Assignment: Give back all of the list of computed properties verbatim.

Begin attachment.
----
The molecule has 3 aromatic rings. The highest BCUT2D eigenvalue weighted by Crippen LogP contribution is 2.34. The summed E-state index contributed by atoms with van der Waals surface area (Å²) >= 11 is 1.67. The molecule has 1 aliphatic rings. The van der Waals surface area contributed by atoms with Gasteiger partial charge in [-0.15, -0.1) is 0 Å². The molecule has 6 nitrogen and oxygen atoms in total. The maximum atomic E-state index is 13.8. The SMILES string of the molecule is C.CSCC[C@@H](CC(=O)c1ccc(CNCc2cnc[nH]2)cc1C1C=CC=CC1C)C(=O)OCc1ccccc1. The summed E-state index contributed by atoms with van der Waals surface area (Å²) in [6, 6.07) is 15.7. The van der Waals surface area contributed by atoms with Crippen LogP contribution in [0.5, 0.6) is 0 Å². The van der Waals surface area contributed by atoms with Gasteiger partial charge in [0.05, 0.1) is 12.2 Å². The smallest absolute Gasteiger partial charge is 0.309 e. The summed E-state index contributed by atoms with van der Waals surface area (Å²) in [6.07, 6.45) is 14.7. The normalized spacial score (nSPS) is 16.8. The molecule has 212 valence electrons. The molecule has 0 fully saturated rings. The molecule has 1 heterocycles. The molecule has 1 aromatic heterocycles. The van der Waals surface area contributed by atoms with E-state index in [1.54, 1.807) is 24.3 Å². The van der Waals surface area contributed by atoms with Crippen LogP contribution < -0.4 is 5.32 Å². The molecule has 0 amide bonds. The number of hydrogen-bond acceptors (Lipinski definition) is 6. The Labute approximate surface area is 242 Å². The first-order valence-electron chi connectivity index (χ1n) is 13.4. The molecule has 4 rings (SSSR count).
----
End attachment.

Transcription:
The molecule has 3 aromatic rings. The highest BCUT2D eigenvalue weighted by Crippen LogP contribution is 2.34. The summed E-state index contributed by atoms with van der Waals surface area (Å²) >= 11 is 1.67. The molecule has 1 aliphatic rings. The van der Waals surface area contributed by atoms with Gasteiger partial charge in [-0.15, -0.1) is 0 Å². The molecule has 6 nitrogen and oxygen atoms in total. The maximum atomic E-state index is 13.8. The SMILES string of the molecule is C.CSCC[C@@H](CC(=O)c1ccc(CNCc2cnc[nH]2)cc1C1C=CC=CC1C)C(=O)OCc1ccccc1. The summed E-state index contributed by atoms with van der Waals surface area (Å²) in [6, 6.07) is 15.7. The van der Waals surface area contributed by atoms with Crippen LogP contribution in [0.5, 0.6) is 0 Å². The van der Waals surface area contributed by atoms with Gasteiger partial charge in [0.05, 0.1) is 12.2 Å². The smallest absolute Gasteiger partial charge is 0.309 e. The summed E-state index contributed by atoms with van der Waals surface area (Å²) in [6.07, 6.45) is 14.7. The normalized spacial score (nSPS) is 16.8. The molecule has 212 valence electrons. The molecule has 0 fully saturated rings. The molecule has 1 heterocycles. The molecule has 1 aromatic heterocycles. The van der Waals surface area contributed by atoms with E-state index in [1.54, 1.807) is 24.3 Å². The van der Waals surface area contributed by atoms with Crippen LogP contribution < -0.4 is 5.32 Å². The molecule has 0 amide bonds. The number of hydrogen-bond acceptors (Lipinski definition) is 6. The Labute approximate surface area is 242 Å². The first-order valence-electron chi connectivity index (χ1n) is 13.4. The molecule has 4 rings (SSSR count).